JavaScript has become a critical component in developing WordPress-based applications (themes and plugins) as well as WordPress core. Standards are needed for formatting and styling JavaScript code to maintain the same code consistency as the WordPress standards provide for core PHP, HTML, and CSS code.

All code in any code-base should look like a single person typed it, no matter how many people contributed. – Principles of Writing Consistent, Idiomatic JavaScript

The WordPress JavaScript Coding Standards are adapted from the jQuery JavaScript Style Guide. Our standard differs from the jQuery guidelines in the following ways:

  • WordPress uses single quotation marks for string declarations.
  • Case statements are indented within switch blocks.
  • Function contents are consistently indented, including full-file closure wrappers.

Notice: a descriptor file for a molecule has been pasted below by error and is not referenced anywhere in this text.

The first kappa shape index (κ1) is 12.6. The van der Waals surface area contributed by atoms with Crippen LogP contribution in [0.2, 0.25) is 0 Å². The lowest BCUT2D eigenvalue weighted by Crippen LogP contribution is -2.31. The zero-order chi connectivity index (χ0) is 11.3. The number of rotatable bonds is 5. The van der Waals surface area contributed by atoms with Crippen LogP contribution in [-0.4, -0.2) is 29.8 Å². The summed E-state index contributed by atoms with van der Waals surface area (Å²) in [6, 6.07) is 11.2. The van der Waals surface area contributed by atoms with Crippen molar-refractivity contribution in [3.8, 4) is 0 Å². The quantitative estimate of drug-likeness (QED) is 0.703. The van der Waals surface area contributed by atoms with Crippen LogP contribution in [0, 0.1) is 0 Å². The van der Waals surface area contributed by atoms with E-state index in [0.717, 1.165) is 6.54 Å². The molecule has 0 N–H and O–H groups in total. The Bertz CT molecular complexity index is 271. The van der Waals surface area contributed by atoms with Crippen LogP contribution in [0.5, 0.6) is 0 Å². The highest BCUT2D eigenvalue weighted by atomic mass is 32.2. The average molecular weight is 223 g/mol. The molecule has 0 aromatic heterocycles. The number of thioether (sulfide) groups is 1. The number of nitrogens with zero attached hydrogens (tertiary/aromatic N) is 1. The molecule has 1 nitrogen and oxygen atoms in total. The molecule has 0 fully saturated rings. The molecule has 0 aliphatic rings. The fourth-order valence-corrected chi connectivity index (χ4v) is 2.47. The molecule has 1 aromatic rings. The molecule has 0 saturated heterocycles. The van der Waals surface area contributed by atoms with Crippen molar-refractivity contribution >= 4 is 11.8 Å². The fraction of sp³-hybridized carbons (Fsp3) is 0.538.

• Some whitespace rules differ, for consistency with the WordPress PHP coding standards.
  • jQuery’s 100-character hard line limit is encouraged, but not strictly enforced.

Many of the examples below have been adapted directly from the jQuery style guide; these differences have all been integrated into the examples on this page. Any of the below standards and examples should be considered best practice for WordPress code, unless explicitly noted as anti-patterns.

Code Refactoring #

Code refactoring should not be done just because we can.” – Lead Developer Andrew Nacin